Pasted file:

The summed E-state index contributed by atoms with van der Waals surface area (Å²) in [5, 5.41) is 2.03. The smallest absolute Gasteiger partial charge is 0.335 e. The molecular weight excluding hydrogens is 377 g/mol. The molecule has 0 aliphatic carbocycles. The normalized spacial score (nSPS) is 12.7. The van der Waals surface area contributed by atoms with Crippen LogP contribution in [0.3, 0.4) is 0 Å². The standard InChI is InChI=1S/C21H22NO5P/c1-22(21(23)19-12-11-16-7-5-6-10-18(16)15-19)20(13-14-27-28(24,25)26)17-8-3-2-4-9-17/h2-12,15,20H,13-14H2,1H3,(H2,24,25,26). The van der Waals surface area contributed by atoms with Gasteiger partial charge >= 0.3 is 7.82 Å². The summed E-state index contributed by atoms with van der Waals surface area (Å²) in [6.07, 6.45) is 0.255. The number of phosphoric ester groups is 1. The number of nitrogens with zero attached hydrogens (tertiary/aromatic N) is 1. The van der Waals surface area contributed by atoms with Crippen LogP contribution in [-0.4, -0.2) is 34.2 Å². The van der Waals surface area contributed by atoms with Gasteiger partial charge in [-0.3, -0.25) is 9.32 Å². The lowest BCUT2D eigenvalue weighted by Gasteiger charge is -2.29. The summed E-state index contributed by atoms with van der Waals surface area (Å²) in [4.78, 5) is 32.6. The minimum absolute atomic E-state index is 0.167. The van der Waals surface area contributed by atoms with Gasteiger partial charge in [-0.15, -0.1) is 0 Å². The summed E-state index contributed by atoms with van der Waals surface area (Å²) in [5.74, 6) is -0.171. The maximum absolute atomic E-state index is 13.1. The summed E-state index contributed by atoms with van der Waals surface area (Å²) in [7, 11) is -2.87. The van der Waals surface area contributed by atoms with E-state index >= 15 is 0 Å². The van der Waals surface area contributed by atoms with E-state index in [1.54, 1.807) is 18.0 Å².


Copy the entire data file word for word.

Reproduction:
The summed E-state index contributed by atoms with van der Waals surface area (Å²) in [5, 5.41) is 2.03. The smallest absolute Gasteiger partial charge is 0.335 e. The molecular weight excluding hydrogens is 377 g/mol. The molecule has 0 aliphatic carbocycles. The normalized spacial score (nSPS) is 12.7. The van der Waals surface area contributed by atoms with Crippen LogP contribution in [0.3, 0.4) is 0 Å². The standard InChI is InChI=1S/C21H22NO5P/c1-22(21(23)19-12-11-16-7-5-6-10-18(16)15-19)20(13-14-27-28(24,25)26)17-8-3-2-4-9-17/h2-12,15,20H,13-14H2,1H3,(H2,24,25,26). The van der Waals surface area contributed by atoms with Gasteiger partial charge >= 0.3 is 7.82 Å². The summed E-state index contributed by atoms with van der Waals surface area (Å²) in [6.07, 6.45) is 0.255. The number of phosphoric ester groups is 1. The number of nitrogens with zero attached hydrogens (tertiary/aromatic N) is 1. The van der Waals surface area contributed by atoms with Crippen LogP contribution in [-0.4, -0.2) is 34.2 Å². The van der Waals surface area contributed by atoms with Gasteiger partial charge in [-0.3, -0.25) is 9.32 Å². The lowest BCUT2D eigenvalue weighted by Gasteiger charge is -2.29. The summed E-state index contributed by atoms with van der Waals surface area (Å²) in [4.78, 5) is 32.6. The minimum absolute atomic E-state index is 0.167. The van der Waals surface area contributed by atoms with Gasteiger partial charge in [-0.15, -0.1) is 0 Å². The summed E-state index contributed by atoms with van der Waals surface area (Å²) in [5.74, 6) is -0.171. The maximum absolute atomic E-state index is 13.1. The summed E-state index contributed by atoms with van der Waals surface area (Å²) in [7, 11) is -2.87. The van der Waals surface area contributed by atoms with E-state index >= 15 is 0 Å². The van der Waals surface area contributed by atoms with E-state index in [1.54, 1.807) is 18.0 Å².